VCTK 145 50 95 81 46 26 73 0:06:19
Total 14,931 4,937 9,994 - 4,043 2,600 8,288 17:56:55

Table 2: DeToxy-B Statistics

4 Experiments

The task of toxic speech detection involves assigning a probability score, denoting the toxicity, to each utterance fed to the model. Formally given, let

X = (x1,…,xn) be the input utterances, then Y = (y1,…,yn) are corresponding probability scores where yi .

This section involves detailed descriptions of our baselines, the different components involved, and the training procedure involved in each.

4.1 2-step

Our 2-step approach consists of 2 primary components, an ASR component that produces transcriptions from spoken utterances, and a Sequence Classification Model for classifying the toxicity of the output transcript. For our ASR model, we use a transformer architecture with a Convolutional Neural Network (CNN) feature encoder layer, in a setting similar to wav2vec 2.0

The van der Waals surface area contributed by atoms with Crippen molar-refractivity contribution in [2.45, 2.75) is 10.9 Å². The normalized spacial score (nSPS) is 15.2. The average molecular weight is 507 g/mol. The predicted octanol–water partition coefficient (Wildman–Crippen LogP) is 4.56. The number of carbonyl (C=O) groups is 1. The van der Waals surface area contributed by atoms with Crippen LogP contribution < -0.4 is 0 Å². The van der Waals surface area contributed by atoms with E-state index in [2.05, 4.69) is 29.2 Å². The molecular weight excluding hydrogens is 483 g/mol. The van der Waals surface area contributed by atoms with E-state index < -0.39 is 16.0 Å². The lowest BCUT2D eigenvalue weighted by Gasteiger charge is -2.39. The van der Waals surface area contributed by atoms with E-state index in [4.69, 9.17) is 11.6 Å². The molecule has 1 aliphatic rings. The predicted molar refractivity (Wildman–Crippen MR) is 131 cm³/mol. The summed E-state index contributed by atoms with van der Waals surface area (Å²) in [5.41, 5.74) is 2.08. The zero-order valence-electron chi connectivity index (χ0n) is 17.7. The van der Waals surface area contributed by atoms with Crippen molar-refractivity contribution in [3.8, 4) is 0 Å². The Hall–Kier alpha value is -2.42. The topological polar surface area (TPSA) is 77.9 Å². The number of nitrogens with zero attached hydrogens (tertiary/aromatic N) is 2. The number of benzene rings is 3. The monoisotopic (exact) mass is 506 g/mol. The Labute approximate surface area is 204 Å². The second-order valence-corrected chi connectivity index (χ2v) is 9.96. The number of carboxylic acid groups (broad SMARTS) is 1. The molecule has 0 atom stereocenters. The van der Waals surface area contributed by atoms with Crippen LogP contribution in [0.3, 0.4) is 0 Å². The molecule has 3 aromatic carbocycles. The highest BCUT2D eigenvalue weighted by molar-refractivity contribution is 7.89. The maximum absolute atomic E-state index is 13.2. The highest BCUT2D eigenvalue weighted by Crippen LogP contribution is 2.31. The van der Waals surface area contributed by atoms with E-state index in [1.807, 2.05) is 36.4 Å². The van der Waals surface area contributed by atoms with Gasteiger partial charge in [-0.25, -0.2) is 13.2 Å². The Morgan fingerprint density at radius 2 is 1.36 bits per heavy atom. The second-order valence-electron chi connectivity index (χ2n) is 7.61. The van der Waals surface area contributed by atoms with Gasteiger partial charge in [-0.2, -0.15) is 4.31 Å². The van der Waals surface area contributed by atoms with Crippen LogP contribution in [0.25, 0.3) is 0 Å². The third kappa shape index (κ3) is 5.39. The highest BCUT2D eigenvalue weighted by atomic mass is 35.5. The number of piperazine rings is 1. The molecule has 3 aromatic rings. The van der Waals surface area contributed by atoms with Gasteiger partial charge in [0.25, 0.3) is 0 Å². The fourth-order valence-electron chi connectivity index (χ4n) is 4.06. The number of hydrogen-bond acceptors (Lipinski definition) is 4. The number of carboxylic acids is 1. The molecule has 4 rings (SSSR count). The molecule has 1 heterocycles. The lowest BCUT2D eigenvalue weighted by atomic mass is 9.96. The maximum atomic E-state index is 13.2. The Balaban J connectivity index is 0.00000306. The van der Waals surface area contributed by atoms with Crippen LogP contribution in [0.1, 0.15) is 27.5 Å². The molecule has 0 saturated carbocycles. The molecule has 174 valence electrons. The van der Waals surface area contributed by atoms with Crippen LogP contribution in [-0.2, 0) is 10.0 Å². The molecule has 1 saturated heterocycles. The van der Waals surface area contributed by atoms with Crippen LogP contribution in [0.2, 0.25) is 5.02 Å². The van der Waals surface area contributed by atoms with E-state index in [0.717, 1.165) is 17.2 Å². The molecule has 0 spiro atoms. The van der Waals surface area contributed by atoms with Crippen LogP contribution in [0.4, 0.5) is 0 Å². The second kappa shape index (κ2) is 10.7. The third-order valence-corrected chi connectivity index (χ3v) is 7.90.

[7]. Similar to [7], we employ a 2-step training procedure where we first pre-train the model using unlabeled audio in a self-supervised fashion solving a contrastive task similar to [7] where we learn to identify the true quantized representation of the output of the context network , i.e., the transformer architecture, among a set of distractors.

(1)

Next, after self-supervised pre-training, we further fine-tune the model with CTC on labeled speech data. We do not use a Language Model in our final setup to decode our utterances during inference, as we did not find significant differences in Word Error Rate (WER) with it in our experiments, and also to keep the setup simple.